Starter salaries rise at fastest rate in 24 years

Starter salaries rise at fastest rate in 24 years

Robust demand for staff is being fuelled by rising economic activity, said KPMG and the Recruitment & Employment Confederation (REC).

At the same time, there are fewer candidates for jobs, driving big increases in starting pay.

There is strong demand for jobs in sectors including IT staff hotels and catering.

A survey of 400 recruitment firms found the number of people available for jobs has fallen to a near-record low.

Recruiters said greater demand for staff, a high employment rate, fewer EU workers and a lack of confidence among employees to switch roles due to the pandemic all contributed to the latest decline in candidate numbers.

Neil Carberry, chief executive of the REC, said: “We have all seen how labour shortages have affected our everyday lives over the past few weeks, whether that’s an empty petrol station or fewer goods on supermarket shelves.

“The scale of the shortages we are seeing cannot be explained by one factor alone, but are a major challenge to businesses’ ability to drive the prosperity of the UK in the months and years to come.”

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“It is essential that government works in partnership with business to deliver sustainable growth and rising wages, rather than a crisis-driven sugar rush,” he continued.

Claire Warnes from KPMG, said the “unprecedented increase” in starting salaries is being “driven by the near record fall in candidate availability”.

“Wage growth alone is unlikely to help sustain economic recovery because of limited levers to bring people with the right skills to where the jobs are and increase productivity,” she added.

‘Competition is fierce’
While she noted that the sharp rise in hiring activity is a “reason to be hopeful”, she added that “competition is fierce” because many workers do not have the skills needed to transfer to the sectors with most demand.

“Reskilling and supporting people to move jobs which are in demand needs to be speeded up. Otherwise we may see these clear tensions in the labour market turning into a workforce crisis in many sectors,” she added.

International recruiting firm, Robert Walters Group, which operates in areas including the UK, Asia and Australia also said that “competition for talent is fierce” at the moment.

Robert Walters, chief executive officer at Robert Walters Group, which recruits for jobs such as lawyers, accountants, IT professionals told the BBC’s Today programme on Thursday that “there are shortages in pretty much any country you care to name”.

The firm has put up its profit forecast for the year.

Mr Walters said that skills are more in demand as “every job is getting more complicated”.

Sectors such as law and accounting are also experiencing greater demand, according to his data, and he said the company is now seeing law firms pay newly qualified lawyers £150,000 per year or more, which he added is “unheard of”.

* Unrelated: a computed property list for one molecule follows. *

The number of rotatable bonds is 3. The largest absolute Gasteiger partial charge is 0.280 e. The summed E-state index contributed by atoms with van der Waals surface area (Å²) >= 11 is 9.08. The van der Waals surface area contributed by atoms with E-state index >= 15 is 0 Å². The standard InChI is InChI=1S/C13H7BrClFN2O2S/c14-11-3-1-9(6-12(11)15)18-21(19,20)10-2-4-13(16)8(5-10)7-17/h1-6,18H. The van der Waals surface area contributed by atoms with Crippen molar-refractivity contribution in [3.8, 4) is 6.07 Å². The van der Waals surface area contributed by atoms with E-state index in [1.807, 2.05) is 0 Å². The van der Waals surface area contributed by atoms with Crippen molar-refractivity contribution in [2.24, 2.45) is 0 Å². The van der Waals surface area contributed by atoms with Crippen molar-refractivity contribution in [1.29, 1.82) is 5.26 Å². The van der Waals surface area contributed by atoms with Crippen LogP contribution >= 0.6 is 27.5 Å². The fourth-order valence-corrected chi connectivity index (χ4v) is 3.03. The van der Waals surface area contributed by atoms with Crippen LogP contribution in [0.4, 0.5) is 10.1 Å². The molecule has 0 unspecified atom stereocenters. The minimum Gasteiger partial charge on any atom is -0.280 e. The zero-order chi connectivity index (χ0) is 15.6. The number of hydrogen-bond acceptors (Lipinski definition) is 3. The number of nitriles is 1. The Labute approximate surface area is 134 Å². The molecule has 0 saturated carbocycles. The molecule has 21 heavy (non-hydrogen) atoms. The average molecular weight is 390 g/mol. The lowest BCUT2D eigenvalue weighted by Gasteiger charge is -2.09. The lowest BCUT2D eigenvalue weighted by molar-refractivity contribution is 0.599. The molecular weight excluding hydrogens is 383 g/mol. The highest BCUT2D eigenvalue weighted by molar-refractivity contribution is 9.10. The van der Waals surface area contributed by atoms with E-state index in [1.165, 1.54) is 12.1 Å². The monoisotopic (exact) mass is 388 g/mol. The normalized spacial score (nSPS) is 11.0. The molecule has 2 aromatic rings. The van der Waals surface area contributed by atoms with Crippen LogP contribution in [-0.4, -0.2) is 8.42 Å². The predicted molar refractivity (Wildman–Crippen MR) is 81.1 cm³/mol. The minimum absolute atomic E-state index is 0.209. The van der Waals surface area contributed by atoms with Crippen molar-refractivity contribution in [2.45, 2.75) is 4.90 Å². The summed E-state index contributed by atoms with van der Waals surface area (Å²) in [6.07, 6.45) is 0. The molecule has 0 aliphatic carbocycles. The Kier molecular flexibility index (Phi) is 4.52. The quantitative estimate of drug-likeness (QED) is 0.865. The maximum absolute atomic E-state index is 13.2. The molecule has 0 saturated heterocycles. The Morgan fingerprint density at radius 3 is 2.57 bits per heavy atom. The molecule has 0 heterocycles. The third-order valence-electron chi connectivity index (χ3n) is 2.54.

‘Significant’ wages increases
“We’re seeing wage inflation of 20% upwards… We’ve had cases of 100% so it’s significant,” he added.

Next chief executive Lord Wolfson warned this week that warehouse and logistics staffing is under pressure.

He said the retailer was struggling because staff are not available in the places needed and seasonal workers were difficult to recruit.

Lord Wolfson called for businesses to be able to get visas for skills they “desperately need” and recommended that they should have to pay UK workers the same amount as overseas workers.

To make this competitive, he argued businesses should have to pay a “visa tax on top – lets say 7% of wages”.

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At Next, Lord Wolfson said that warehouse wages had gone up by around 60% in the last ten years and 70% for Christmas wages, and added that “wages have already gone up significantly”.

But, he said the firm was still finding that there were not enough workers in particular areas who wanted to move for short periods of time.

The most recent figures from the Office for National Statistics suggested that growth might be stalling, with real wages – a measure that takes account of rising prices – looking lower in July than they were in April.

There was also a jump in inflation reported for August as well as rising energy prices.

Average earnings fell in the first months of the pandemic as people were furloughed, which meant in many cases their pay fell, or they worked fewer hours.

The annual figures we are now seeing are compared with early in the pandemic, which is making the increase in wages bigger.

Throughout the pandemic, more low-paid employees have lost their jobs than high-paid employees, which means that average earnings have gone up.

There are also 2.6 million workers affected by the public sector pay freeze who will not benefit from rising wages according to the Resolution Foundation.